In Germany, there are different types of employment contracts. Open-ended contracts are by far the most common. This form is also known as: employment contract / pdf contract, free standard employment contract, executive employment contract, employment form, employment contract, employment contract, commission contract, standard employment contract, model employment contract, seller contract, salary collective agreements often refer to a longer notice period. In this article, we have set out here the fundamental principles of German labour law, in particular protection against dismissal of workers. To give you an idea of what a typical German employment contract looks like, we have posted here a typical employment contract: Model_Employment_Contract_Germany_english_2013 Often both parties are reluctant to describe precisely what they need, want and expect. Instead, they work with model contracts that, while covering the basics of a professional relationship, are not very refined and can become a burden in the event of a dispute. Therefore, model contracts should only be used as a framework for personalised contracts tailored to the needs of both parties. The effectiveness threshold of a dismissal is quite high. The burden of proof lies with the employer and workers can challenge a dismissal in court. To be effective, the claim must be filed within three weeks of access to the termination. If the case is not resolved, the Tribunal can only decide that the termination is effective (duly substantiated) or that it is not effective. If the dismissal is effective, the employment relationship ends at the end of the notice period and the employee is not entitled to severance pay (unless there is a social plan or collective agreement providing for severance pay).
If the dismissal is not effective, the worker must return to his previous position and is entitled to an additional payment from the expiry of the notice period. […] For more information on German labour law and employment contracts, click here or please contact […] Staff working time shall not exceed eight hours per day and 48 hours per week. They may be extended up to ten hours per day, provided that the overtime worked is compensated by free time within a maximum period of six months. Most collective agreements currently in force generally provide for weekly work periods of 35 to 40 hours. You can`t ask a candidate if she`s pregnant. Applicants can be requested if they have a criminal record. This question can only be asked if it can be relevant to the employment relationship. If there is a works council, it must be informed and consulted before any termination. The notification to the works council must contain the personal data of the worker concerned, the nature of the dismissal, the period of notice and the reasons for the dismissal.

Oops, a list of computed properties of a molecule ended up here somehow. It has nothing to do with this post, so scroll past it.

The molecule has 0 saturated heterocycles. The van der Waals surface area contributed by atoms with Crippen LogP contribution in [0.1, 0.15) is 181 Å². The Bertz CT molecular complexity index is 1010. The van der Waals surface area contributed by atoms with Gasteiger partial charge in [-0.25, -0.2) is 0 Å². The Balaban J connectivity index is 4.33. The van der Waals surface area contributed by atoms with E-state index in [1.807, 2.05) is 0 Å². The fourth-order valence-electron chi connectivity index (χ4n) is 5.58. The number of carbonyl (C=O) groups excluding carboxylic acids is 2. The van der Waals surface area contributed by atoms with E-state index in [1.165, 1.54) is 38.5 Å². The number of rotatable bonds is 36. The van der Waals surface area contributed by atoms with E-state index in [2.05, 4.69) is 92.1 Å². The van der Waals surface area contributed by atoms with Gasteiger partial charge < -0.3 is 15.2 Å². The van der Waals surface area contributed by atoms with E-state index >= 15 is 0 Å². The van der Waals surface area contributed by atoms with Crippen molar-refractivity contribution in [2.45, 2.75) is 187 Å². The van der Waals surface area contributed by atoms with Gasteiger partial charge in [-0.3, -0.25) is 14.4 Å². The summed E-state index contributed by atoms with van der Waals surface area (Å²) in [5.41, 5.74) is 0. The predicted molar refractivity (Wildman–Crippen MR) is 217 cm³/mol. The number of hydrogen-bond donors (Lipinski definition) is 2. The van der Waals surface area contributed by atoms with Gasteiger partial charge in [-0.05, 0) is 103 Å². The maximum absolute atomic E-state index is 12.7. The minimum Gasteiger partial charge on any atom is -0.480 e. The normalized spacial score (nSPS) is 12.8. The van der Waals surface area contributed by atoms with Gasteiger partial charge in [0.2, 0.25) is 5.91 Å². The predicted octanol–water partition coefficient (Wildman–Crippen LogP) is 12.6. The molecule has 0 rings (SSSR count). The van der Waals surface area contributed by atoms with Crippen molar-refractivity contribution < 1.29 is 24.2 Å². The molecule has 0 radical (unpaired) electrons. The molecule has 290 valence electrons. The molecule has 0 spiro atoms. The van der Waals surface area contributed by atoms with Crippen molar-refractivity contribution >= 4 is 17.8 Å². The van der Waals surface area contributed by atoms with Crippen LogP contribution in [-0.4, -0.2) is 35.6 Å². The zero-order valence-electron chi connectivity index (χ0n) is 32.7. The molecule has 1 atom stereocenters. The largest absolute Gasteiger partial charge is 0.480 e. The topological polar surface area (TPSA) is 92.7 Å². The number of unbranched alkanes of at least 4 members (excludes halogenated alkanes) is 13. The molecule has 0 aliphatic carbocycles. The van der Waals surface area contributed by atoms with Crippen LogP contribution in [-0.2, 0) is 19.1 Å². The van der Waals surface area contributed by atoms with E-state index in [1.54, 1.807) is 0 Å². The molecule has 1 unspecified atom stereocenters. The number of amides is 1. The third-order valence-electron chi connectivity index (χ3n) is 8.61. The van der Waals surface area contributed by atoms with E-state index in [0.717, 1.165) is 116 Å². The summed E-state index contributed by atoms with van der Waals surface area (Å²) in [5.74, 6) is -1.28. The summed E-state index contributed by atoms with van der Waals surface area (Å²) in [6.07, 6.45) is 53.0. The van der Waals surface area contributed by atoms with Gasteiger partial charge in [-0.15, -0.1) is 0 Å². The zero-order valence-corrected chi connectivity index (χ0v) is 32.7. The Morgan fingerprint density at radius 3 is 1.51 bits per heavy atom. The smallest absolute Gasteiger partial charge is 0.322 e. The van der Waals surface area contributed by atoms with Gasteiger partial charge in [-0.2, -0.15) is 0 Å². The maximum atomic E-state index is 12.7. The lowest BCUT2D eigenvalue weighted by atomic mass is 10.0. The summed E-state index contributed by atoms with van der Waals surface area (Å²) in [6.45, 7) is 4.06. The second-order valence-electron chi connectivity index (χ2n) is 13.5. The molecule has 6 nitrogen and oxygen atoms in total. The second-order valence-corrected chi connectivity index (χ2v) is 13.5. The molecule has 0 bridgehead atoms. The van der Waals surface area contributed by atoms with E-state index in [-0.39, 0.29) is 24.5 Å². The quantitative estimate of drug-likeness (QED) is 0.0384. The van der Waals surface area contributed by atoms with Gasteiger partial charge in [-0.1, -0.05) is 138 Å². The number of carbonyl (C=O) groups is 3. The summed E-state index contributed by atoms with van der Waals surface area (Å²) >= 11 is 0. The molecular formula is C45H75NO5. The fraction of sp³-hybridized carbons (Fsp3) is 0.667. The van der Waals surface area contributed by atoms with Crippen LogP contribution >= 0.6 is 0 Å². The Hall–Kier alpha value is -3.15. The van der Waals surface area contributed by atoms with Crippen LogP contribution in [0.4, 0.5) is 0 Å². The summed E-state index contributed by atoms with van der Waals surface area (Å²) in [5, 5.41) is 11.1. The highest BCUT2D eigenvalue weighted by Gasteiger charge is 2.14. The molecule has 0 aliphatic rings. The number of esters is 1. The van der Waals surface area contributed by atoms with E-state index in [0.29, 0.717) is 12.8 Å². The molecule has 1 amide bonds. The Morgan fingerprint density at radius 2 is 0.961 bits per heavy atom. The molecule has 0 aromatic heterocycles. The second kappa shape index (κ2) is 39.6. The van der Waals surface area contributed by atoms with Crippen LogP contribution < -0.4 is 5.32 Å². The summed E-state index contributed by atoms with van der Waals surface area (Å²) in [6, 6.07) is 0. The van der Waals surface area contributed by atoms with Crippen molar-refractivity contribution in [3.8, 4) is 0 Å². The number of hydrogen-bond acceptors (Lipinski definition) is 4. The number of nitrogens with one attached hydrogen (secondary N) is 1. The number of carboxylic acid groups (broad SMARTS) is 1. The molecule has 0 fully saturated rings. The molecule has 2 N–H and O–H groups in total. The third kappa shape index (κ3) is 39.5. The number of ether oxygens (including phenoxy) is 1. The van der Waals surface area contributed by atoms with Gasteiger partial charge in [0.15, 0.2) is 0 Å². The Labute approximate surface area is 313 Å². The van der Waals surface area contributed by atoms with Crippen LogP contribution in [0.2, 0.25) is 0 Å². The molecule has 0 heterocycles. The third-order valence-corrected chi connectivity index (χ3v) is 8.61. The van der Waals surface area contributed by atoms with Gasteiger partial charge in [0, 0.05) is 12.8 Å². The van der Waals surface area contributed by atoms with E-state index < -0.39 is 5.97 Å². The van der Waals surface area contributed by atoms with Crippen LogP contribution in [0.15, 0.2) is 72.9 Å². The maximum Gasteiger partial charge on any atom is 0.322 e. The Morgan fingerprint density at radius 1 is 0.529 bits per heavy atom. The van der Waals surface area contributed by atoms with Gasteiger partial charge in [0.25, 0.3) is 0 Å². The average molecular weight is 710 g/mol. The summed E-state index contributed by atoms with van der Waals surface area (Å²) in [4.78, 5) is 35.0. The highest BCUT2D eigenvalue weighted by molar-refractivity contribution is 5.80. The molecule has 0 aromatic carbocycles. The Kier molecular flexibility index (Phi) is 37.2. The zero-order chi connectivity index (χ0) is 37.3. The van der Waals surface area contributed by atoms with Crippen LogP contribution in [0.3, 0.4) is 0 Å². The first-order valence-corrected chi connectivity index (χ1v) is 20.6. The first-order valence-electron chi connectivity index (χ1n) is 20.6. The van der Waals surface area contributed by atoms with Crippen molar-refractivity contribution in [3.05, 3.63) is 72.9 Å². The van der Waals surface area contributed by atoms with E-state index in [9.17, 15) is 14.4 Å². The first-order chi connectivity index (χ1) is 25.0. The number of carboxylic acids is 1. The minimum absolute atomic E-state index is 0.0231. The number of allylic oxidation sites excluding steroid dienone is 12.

In general, vague, generalized words will not do. The same applies to redundancies within the first six months of employment. The purpose of this article is to provide an overview of the main rules and provisions. It cannot, of course, be a substitute for sound legal advice, but can serve as a starting point for those interested in German market and labour law. Ordinary dismissal terminates the employment relationship after the expiry of the notice period. Dismissal without notice immediately terminates the employment relationship without notice. In the event of a serious breach of the employment contract, the employer may dismiss and terminate the employment relationship with immediate effect. . . .